Background Pain management after total knee arthroplasty is essential to improve early mobilization, rehabilitation, and recovery. Continuous adductor canal (AC) block provides postoperative analgesia while preserving quadriceps strength. However, there have been inconsistencies regarding the optimal location for continuous catheter block. We compared continuous femoral triangle, proximal AC, and distal AC blocks for postoperative analgesia after total knee arthroplasty.
Methods Patients undergoing unilateral total knee arthroplasty were randomly assigned to three groups: femoral triangle, proximal AC, or distal AC. The surgeon performed periarticular local anesthetic infiltration. After surgery, an ultrasound-guided perineural catheter insertion procedure was performed. The primary endpoint was pain scores at rest in the morning on the first postoperative day. Secondary endpoints included pain scores at rest and during activity at other time points, quadriceps strength, and opioid consumption.
Results Ninety-five patients, 32 in the femoral triangle group, 31 in the proximal AC group, and 32 in the distal AC group, completed the study. Analysis of the primary outcome showed no significant difference in pain scores among groups. Secondary outcomes showed significantly lower pain scores at rest and during activity in the distal AC group than in the femoral triangle and proximal AC groups in the morning of the second postoperative day. Quadriceps strength and opioid consumption did not differ among groups.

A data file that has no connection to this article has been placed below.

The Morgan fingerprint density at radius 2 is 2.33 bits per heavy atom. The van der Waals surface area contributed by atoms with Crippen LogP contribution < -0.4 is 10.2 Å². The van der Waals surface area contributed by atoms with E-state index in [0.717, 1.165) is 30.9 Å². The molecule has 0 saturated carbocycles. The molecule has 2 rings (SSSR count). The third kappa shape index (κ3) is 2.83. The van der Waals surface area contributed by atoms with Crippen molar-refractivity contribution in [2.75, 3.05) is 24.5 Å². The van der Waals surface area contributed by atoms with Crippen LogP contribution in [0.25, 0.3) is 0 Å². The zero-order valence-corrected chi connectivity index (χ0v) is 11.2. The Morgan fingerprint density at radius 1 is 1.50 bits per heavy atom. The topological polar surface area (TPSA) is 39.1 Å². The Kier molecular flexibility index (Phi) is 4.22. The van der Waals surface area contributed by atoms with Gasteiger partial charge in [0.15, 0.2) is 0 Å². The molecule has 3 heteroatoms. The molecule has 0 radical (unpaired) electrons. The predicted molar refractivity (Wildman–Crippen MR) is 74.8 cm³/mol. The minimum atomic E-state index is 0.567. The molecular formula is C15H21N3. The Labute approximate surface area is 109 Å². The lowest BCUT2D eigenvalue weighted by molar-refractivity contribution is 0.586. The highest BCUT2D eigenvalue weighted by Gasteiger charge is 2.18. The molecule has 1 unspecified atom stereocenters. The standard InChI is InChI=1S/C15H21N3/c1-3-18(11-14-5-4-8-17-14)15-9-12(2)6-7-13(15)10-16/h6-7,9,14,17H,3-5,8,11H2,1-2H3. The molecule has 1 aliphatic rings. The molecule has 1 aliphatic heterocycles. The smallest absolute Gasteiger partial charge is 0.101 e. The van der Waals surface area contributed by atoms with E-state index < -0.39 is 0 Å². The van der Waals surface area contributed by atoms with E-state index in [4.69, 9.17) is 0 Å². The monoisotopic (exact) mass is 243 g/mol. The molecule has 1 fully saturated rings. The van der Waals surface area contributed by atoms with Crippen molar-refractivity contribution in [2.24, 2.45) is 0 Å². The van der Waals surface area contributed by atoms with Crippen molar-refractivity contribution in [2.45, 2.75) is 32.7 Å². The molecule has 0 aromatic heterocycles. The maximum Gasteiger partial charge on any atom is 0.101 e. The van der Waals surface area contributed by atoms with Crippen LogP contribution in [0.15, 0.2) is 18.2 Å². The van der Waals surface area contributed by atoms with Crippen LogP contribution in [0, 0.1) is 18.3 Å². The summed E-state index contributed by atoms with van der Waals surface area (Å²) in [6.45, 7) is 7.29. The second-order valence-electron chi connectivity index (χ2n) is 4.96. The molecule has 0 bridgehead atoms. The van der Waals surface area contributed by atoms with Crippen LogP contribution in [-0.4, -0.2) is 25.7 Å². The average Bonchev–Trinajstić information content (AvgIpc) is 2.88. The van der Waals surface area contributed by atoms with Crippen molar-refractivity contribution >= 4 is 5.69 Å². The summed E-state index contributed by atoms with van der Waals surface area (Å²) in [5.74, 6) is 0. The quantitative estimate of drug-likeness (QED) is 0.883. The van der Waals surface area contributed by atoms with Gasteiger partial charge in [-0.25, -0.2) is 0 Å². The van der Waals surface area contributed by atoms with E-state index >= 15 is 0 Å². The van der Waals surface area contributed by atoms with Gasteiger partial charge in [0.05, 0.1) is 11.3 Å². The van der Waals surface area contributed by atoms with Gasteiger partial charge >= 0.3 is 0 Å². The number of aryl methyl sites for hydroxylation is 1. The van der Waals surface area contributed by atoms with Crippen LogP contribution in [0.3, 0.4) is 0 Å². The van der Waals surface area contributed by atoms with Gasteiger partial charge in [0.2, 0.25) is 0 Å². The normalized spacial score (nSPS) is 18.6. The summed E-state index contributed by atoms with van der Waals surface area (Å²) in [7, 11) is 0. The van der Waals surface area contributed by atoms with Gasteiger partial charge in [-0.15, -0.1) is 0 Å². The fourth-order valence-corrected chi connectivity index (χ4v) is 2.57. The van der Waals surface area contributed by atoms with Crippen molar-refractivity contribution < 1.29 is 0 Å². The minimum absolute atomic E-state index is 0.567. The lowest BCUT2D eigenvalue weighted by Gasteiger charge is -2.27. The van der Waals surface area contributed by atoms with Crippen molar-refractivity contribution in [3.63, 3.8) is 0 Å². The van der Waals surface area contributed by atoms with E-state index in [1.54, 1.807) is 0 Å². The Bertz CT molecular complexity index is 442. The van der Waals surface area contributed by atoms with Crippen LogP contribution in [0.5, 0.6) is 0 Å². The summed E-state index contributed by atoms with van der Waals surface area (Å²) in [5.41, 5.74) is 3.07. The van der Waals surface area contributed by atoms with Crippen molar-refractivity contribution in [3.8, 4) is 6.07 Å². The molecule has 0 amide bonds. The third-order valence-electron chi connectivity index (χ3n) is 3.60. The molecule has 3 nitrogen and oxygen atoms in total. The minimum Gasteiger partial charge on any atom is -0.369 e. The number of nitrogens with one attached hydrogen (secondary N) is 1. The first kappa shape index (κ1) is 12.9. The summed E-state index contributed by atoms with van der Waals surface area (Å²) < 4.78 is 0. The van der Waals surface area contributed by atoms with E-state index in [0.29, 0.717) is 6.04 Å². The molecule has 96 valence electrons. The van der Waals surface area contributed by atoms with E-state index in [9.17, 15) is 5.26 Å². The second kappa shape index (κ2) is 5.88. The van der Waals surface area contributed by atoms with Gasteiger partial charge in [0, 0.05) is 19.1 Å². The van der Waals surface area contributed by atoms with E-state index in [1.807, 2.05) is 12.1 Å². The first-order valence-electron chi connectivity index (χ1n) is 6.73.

Conclusions Continuous femoral triangle, proximal AC, and distal AC blocks in the setting of periarticular local anesthetic infiltration provide comparable postoperative analgesia after total knee arthroplasty.
Trial registration number NCT04206150.
- nerve block
- pain, postoperative
- lower extremity
Data availability statement
Data are available upon reasonable request.
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Contributors BL and YSC contributed to study conception and design. BL, SJP, KKP, HJK, YSL, and YSC contributed to study conduct. BL and SJP contributed to data analysis. BL, SJP, KKP, and YSC contributed to manuscript preparation. YSC is a guarantor.
Funding This work was supported by a faculty research grant from the Yonsei University College of Medicine (grant number: 6-2020-0075).
Disclaimer The funder was not involved in the study.
Competing interests None declared.
Provenance and peer review Not commissioned; externally peer reviewed.
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